Michael Ross was executed in Connecticut on May 13, 2005. He was found competent and waived his appeals.

Michael Ross was about an hour away from becoming the first inmate executed in New England in 45 years when his lethal injection was abruptly put on hold in 2005. Ross had waived his appeals and accepted his execution. But his former public defenders, along with a death-row expert and a former prison official, raised serious doubts about whether he was competent to make such decisions, or whether despair over his living conditions on death row had caused him to become mentally unhinged – perhaps suffering from death row syndrome.

Ross had attempted suicide three times while in prison, writing after the last attempt of the isolation he felt sitting in a cell 23 hours a day, thinking of his crimes and his impending lethal injection. He once admitted that he was seeking his execution largely because of “a desire to end my own pain.” (Associated Press, February 1, 2005). Public defenders argued that the extreme conditions he lived in essentially coerced him into dropping his appeals. A former deputy warden at the super-maximum-security Connecticut prison in which Ross was confined described the environment as similar to “living in a submarine or cave,” and an expert on death-row prisoners said such inmates often volunteer for execution. (Ibid).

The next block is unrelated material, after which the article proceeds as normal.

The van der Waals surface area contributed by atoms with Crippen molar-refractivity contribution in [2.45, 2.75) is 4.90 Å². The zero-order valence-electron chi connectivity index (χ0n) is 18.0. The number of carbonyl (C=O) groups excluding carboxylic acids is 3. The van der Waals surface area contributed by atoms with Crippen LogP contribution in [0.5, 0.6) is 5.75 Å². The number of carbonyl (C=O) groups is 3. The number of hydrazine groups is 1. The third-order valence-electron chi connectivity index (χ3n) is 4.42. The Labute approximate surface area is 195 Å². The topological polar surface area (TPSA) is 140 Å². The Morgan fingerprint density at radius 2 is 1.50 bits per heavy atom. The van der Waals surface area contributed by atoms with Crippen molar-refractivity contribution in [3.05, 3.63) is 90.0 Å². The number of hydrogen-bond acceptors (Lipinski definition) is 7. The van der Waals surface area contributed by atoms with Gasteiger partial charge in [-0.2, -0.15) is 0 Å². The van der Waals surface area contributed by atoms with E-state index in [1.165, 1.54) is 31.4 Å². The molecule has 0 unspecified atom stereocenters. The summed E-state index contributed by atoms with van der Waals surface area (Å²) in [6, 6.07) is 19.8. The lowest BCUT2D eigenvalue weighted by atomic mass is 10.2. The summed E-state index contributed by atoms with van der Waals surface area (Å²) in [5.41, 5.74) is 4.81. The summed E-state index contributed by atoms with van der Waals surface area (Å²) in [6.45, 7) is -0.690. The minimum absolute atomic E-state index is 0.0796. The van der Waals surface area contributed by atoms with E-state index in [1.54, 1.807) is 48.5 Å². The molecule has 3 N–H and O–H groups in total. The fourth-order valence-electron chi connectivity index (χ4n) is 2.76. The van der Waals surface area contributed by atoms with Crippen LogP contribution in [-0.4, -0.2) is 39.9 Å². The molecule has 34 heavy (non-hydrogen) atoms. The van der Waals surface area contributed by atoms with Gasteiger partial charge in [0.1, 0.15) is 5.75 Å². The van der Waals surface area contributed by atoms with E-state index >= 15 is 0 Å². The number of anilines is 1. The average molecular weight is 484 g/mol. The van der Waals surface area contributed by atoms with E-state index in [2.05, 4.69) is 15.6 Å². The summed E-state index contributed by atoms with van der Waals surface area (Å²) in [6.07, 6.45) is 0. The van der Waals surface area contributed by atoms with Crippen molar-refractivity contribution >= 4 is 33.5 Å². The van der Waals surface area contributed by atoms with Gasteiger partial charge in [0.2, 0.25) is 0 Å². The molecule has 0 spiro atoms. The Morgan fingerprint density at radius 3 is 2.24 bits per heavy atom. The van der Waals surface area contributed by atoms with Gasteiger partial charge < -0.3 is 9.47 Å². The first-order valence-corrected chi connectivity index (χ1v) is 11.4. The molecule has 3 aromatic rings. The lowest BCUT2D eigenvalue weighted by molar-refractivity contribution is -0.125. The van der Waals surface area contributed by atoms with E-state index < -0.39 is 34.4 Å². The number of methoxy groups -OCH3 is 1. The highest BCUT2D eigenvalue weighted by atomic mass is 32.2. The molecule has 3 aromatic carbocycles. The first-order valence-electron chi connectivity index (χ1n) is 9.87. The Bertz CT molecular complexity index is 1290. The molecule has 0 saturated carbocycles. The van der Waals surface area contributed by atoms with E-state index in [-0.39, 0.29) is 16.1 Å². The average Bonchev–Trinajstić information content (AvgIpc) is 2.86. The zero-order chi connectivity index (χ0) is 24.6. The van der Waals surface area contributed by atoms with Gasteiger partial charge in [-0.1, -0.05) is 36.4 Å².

“The conditions of confinement are so oppressive, the helplessness endured in the roller coaster of hope and despair so wrenching and exhausting, that ultimately the inmate can no longer bear it, and then it is only in dropping his appeals that he has any sense of control over his fate,” Dr. Stuart Grassian wrote in court papers. (Ibid).

Ross’ attorney had been assisting him in his efforts to waive his appeals, but a federal judge was so concerned about Ross’ mental state that he took the unusual step of threatening to have the lawyer disbarred if he did not sufficiently investigate the incompetence claims. The lawyer requested a postponement, and the execution was delayed to permit a court-appointed attorney to investigate and raise issues about Ross’ mental state. Ultimately, the courts determined that Ross was competent to be executed, and Connecticut did so on May 13, 2005.